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Environment Canada's Science Plan

Where Are We Now?

Challenges and Opportunities for Environment Canada's Science

If we are to achieve our mission for Environment Canada's science, we must begin with a clear understanding of our current position. This section of the Plan provides an assessment of what environmental science will be needed over the coming years - those challenges where we will need to apply our scientific resources and experience, facilitate the development of new science and influence others. The assessment is based on extensive consultations with Environment Canada's scientists and science managers, as well as with external experts.2 Challenges and opportunities are grouped under the Department's three primary responsibility areas:

  • Between now and 2050, Canada’s Gross Domestic Product is expected to increase by up to 2.7% per year. This pace of economic growth likely will increase pressures on the environment.
  • Ecosystem Sustainability;
  • Weather and Environmental Services; and
  • Environmental Protection.

Ecosystem Sustainability

Departmental Strategic Outcome

Canada's natural capital is restored, conserved and enhanced.

Key Challenges and Opportunities

Between now and 2050, Canada's Gross Domestic Product is expected to increase by up to 2.7% per year.3 This pace of economic growth likely will increase pressures on the environment from urbanization, industrialization, resource extraction, habitat conversion to agriculture, invasive alien species and pollution. These pressures will challenge the ability of Environment Canada to monitor and understand changes to Canada's natural resources and ecosystems, as well as our capacity to identify, anticipate and reduce the risks to human health, safety and security.

Looking ahead then, Canada must improve its monitoring systems and develop the knowledge and data to promote environmental sustainability. We must ensure our capacity to develop more comprehensive and integrated policies to protect ecosystems. We will need to better understand the cumulative nature of human impacts on the environment. And we will need to strengthen science-based practices in such areas as species recovery and stewardship.

Environment Canada's science, in collaboration with national and international partners, will be needed on several fronts in the area of ecosystem sustainability:

  • Strengthened predictive models: Our science can help better understand, quantify and predict the influences of biological, physical and chemical influences on biodiversity, ecosystem function and water availability;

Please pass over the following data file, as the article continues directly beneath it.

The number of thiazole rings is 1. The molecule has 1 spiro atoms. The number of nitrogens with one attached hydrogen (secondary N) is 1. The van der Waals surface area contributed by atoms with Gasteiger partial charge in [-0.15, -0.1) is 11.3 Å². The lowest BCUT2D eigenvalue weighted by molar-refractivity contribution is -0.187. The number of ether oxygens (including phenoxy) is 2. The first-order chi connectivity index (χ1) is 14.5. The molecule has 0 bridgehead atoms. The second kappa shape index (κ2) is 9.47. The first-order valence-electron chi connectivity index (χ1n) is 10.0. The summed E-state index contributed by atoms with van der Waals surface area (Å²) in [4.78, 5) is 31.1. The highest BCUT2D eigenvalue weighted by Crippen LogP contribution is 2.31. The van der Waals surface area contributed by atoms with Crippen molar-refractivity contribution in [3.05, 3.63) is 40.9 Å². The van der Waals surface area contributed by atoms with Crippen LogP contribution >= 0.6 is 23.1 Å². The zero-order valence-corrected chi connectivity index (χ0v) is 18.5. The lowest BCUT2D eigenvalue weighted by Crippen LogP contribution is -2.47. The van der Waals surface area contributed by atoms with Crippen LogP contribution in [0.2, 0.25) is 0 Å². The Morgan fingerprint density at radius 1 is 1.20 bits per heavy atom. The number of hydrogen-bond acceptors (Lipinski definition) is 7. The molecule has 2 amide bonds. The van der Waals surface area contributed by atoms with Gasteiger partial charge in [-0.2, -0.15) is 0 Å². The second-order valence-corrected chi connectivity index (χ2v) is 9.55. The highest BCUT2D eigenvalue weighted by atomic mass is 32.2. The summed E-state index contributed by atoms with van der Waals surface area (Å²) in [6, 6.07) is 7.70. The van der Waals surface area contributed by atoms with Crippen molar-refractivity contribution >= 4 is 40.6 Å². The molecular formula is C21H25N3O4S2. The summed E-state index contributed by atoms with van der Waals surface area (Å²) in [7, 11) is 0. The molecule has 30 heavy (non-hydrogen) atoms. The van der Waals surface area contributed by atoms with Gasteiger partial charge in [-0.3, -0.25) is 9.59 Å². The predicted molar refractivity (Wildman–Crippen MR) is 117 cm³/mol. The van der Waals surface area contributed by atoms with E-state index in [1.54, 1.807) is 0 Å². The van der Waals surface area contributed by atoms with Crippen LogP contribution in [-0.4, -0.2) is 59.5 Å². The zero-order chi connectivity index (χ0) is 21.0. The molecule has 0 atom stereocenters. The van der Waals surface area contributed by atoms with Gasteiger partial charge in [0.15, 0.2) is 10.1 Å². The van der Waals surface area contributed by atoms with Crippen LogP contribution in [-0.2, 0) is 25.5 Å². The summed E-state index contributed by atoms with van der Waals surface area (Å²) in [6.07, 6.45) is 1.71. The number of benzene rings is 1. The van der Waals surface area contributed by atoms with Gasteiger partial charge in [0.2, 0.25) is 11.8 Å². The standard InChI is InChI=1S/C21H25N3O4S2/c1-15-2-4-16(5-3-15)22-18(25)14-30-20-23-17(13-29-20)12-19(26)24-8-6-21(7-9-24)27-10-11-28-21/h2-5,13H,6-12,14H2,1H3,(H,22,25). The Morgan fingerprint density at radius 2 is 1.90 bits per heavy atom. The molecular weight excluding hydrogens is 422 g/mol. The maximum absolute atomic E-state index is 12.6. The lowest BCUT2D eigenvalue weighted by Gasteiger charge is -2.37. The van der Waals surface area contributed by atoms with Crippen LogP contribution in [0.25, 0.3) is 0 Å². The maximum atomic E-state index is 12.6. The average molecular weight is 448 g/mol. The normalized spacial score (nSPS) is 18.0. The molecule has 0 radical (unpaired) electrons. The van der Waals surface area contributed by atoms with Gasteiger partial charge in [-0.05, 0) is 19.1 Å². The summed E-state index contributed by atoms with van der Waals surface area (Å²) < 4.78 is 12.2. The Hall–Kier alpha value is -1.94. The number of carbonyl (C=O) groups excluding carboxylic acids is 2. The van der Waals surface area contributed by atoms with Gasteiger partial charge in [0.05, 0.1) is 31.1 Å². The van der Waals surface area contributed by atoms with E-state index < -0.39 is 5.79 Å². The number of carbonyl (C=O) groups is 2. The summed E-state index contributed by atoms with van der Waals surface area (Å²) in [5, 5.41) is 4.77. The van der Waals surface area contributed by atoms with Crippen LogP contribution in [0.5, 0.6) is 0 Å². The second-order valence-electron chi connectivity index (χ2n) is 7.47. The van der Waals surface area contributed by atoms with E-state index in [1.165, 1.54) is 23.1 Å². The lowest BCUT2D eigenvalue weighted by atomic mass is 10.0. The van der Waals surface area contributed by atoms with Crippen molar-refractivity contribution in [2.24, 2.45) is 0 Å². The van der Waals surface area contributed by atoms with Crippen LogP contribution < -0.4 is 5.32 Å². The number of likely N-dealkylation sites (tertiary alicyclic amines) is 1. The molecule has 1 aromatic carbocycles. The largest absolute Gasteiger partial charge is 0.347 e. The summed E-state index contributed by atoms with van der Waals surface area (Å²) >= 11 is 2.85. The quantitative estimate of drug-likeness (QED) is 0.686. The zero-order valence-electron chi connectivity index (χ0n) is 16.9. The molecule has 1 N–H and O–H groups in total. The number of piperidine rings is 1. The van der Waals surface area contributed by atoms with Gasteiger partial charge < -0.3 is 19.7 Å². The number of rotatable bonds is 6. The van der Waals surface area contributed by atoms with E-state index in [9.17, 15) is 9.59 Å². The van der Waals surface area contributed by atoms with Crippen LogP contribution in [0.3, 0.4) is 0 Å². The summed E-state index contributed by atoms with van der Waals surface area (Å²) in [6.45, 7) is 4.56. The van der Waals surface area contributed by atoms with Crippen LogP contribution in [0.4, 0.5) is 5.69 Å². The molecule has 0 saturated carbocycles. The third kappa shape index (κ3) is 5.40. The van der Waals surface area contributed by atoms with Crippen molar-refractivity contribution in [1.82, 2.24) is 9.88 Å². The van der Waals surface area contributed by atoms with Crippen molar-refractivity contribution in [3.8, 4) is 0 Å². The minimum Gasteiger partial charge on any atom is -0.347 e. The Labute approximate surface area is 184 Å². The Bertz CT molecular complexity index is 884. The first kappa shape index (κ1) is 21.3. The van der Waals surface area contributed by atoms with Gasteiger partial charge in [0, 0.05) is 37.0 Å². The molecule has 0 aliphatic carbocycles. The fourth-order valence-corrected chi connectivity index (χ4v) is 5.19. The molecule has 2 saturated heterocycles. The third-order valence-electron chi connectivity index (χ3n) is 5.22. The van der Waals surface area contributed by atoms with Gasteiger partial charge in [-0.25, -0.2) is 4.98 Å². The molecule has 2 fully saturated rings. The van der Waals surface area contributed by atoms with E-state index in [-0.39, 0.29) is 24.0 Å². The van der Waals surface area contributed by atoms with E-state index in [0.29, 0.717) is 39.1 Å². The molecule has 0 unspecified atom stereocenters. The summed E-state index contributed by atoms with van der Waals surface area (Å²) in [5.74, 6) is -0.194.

• Natural capital: We can help develop a comprehensive framework to restore and enhance Canada's natural and physical environment, while balancing the real value of natural resources and ecosystems, biodiversity, human health, quality of life, and economic development;
  • Cumulative risks: We need to identify, monitor, predict and communicate cumulative impacts and risks, particularly with respect to ecosystem function and water availability; and
  • Resilience of ecosystems and the water supply: Our science must contribute to an adaptive management framework to help improve the resilience of ecosystems and Canada's water resources to large-scale environmental changes arising from industrialization and urbanization.

Weather and Environmental Services

Departmental Strategic Outcome

Weather and environmental predictions and services reduce risks and contribute to the well-being and security of Canadians.

Key Challenges and Opportunities

Every day, citizens, communities, governments and industry must make short- and long-term decisions affecting their health and wealth and the quality of the environment. For example, based on U.S. estimates,4 about 30% of Canada's Gross Domestic Product is sensitive to weather and climate that create inherent inefficiencies in the economy, especially in key sectors such as agriculture, forestry, construction, transportation and tourism. In addition, the risks to Canada's public infrastructure will increase due to the changing climate.5

A shelf cloud over a canola field in southern Saskatchewan during a derecho (a warm-weather violent windstorm with thunderstorms). Photo: Douglas A. Walker
A shelf cloud over a canola field in southern Saskatchewan during a derecho (a warm-weather violent windstorm with thunderstorms). Photo: Douglas A. Walker

The importance of atmospheric and related environmental prediction and adaptation science increases as Canadians
become more vulnerable to weather, climate and environmental conditions. The vulnerability has increased, in part,
because of population concentrations in urban areas, increasing dependency on electricity, aging of Canada's essential infrastructure, and greater integration into the global economic community.